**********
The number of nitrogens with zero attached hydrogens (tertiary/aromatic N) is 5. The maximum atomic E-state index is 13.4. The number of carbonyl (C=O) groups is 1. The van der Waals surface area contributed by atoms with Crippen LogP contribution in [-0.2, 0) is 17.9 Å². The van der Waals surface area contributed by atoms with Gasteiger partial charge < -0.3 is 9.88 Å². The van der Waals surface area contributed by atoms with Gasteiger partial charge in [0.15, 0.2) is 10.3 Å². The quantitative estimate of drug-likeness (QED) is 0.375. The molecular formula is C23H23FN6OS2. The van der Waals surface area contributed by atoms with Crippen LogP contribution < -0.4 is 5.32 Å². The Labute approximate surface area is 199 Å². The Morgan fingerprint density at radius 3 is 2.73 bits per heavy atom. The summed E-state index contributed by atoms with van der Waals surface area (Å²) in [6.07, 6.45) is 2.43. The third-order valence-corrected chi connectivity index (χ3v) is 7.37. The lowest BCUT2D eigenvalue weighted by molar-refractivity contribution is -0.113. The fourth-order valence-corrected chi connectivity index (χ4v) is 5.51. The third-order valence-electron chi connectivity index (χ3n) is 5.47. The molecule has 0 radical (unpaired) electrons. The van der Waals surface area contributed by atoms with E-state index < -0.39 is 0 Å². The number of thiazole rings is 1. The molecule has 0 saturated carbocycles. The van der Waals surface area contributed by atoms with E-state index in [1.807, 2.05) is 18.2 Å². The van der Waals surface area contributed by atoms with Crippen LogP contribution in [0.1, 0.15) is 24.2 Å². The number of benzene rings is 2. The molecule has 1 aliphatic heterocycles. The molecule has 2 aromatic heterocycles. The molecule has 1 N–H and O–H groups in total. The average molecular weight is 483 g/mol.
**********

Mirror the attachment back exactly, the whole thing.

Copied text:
The number of nitrogens with zero attached hydrogens (tertiary/aromatic N) is 5. The maximum atomic E-state index is 13.4. The number of carbonyl (C=O) groups is 1. The van der Waals surface area contributed by atoms with Crippen LogP contribution in [-0.2, 0) is 17.9 Å². The van der Waals surface area contributed by atoms with Gasteiger partial charge < -0.3 is 9.88 Å². The van der Waals surface area contributed by atoms with Gasteiger partial charge in [0.15, 0.2) is 10.3 Å². The quantitative estimate of drug-likeness (QED) is 0.375. The molecular formula is C23H23FN6OS2. The van der Waals surface area contributed by atoms with Crippen LogP contribution < -0.4 is 5.32 Å². The Labute approximate surface area is 199 Å². The Morgan fingerprint density at radius 3 is 2.73 bits per heavy atom. The summed E-state index contributed by atoms with van der Waals surface area (Å²) in [6.07, 6.45) is 2.43. The third-order valence-corrected chi connectivity index (χ3v) is 7.37. The lowest BCUT2D eigenvalue weighted by molar-refractivity contribution is -0.113. The fourth-order valence-corrected chi connectivity index (χ4v) is 5.51. The third-order valence-electron chi connectivity index (χ3n) is 5.47. The molecule has 0 radical (unpaired) electrons. The van der Waals surface area contributed by atoms with E-state index < -0.39 is 0 Å². The number of thiazole rings is 1. The molecule has 0 saturated carbocycles. The van der Waals surface area contributed by atoms with E-state index in [1.807, 2.05) is 18.2 Å². The van der Waals surface area contributed by atoms with Crippen LogP contribution in [0.1, 0.15) is 24.2 Å². The number of benzene rings is 2. The molecule has 1 aliphatic heterocycles. The molecule has 2 aromatic heterocycles. The molecule has 1 N–H and O–H groups in total. The average molecular weight is 483 g/mol.